SPREADING LIKE WILDFIRE - Firefighters stave off forest fire at Camp Bullis

  • Published
  • By Tech. Sgt. Samuel Bendet
  • Torch Magazine
While fire-fighters in Bastrop County fought flames that scorched more than 34,000 acres and destroyed over 1,500 homes in one of Texas' worst wildfires in decades, Air Force and civilian firefighters came together in San Antonio to battle a blaze at Camp Bullis Sept. 7.

Brush fires raged through nearly 300 acres of forest at Camp Bullis. But unlike the devastation in Bastrop, the Camp Bullis fire was mostly contained within eight hours.

"The intensity of the heat at the apex of the fire was so hot that our truck lights and paint started melting," said 34-year veteran Eric Ruggs, assistant chief at the Camp Bullis Fire Department.

All the initial responders had to back out of the fire area and had to relocate the incident command post because of the rapidly spreading fire, Ruggs said.

"With the intense drought, it made the fire spread so rapidly," he added.

While the fire was mostly contained that first day, "mopping up" the hot spots lasted for another week, Ruggs said.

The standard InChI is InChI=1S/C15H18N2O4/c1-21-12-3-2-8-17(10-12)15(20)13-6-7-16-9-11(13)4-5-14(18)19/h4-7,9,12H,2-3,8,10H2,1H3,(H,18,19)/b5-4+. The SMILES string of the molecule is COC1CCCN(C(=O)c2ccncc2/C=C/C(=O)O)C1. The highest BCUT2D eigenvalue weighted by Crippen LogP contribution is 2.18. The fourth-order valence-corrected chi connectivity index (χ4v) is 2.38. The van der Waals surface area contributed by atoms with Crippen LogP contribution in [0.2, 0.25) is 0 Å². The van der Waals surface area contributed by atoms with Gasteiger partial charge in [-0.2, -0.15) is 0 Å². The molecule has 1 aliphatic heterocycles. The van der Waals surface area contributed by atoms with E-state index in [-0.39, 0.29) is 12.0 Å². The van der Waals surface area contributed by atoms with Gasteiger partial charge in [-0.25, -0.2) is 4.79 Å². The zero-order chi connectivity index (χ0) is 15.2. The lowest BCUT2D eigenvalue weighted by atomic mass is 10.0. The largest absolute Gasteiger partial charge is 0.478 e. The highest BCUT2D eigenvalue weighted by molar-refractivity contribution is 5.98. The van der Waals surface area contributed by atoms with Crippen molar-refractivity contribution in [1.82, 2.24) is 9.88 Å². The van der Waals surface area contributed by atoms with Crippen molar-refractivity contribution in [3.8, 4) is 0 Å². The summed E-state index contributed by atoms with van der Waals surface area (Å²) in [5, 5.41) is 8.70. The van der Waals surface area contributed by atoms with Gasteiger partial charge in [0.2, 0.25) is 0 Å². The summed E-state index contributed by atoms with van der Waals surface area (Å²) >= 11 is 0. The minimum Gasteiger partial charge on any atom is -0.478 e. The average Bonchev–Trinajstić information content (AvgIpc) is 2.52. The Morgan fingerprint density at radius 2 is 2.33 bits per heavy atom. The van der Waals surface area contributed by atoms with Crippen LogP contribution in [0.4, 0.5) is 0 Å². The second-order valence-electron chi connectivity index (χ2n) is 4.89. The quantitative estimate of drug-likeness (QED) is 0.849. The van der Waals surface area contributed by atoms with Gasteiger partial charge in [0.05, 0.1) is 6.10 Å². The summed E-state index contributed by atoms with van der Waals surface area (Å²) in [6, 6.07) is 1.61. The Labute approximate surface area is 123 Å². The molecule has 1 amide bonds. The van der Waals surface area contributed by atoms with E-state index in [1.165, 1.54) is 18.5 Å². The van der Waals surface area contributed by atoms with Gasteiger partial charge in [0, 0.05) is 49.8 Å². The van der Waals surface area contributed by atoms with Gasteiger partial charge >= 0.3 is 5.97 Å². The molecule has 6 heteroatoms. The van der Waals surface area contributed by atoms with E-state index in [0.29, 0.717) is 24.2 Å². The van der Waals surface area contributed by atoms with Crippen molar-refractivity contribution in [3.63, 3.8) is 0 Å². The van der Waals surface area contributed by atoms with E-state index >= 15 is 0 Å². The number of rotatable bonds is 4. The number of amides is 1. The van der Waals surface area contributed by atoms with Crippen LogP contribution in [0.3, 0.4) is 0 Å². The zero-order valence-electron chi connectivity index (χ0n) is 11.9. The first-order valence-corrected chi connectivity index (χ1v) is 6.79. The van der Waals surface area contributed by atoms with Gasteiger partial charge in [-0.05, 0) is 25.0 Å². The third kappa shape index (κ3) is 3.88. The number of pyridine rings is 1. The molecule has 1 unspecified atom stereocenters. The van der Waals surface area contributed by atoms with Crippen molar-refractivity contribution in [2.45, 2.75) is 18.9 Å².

During this mop-up phase members of the Randolph Air Force Base, Texas, Fire Department were called in to support their brethren's efforts in controlling the blaze. Randolph's 4,000-gallon tanker truck arrived on scene to resupply water to Joint Base San Antonio and fire departments from all around the area.

"All the credit goes to the Fort Sam guys ... They were working (the toughest parts)," said Randolph firefighter Staff Sgt. Devin Blue.

As part of a nearly two-week, two-man operation on rotation for days and nights, Blue and his partner, Timothy Hagan, served on the mop-up crew. This entailed driving around the perimeter and checking for hot spots, busting up smoldering stumps, digging up the ground and putting out smoldering remains to try to protect the remaining green areas, Blue said.

"It's hard to contain fires here because of how dry it is," Blue said. "All it takes is a little gust of wind to throw embers in a certain direction; and with stuff being so dry, it goes up like a match book! And without heavy equipment here, everything had to be done by hand."

For some, like Airman 1st Class Perry Robinson of Randolph, the experience served as his wildfire fighting initiation.

"It was my first time seeing water dropped from airplanes and seeing whole fields of burned trees," the Airman said.

It was even Robinson's first time for wearing a "banana suit" -- the protective gear that helps keep firemen cooler while battling these wildfires.

During Robinson's shift, spot fires were prevalent, and they were constantly rekindling.

"I had to help put them out," he said. "It was kind of fun."

At press time, it was still unknown what had caused the Camp Bullis blaze.

"In Texas, 91 percent of wildfires are caused by humans," said Bill Paxton, information officer for the Texas Forest Service. "At this point, the best thing I could recommend to Texas residents is to be extremely careful with fire. The best line of defense we have right now is people, because we can stop many of these fires from starting in the first place."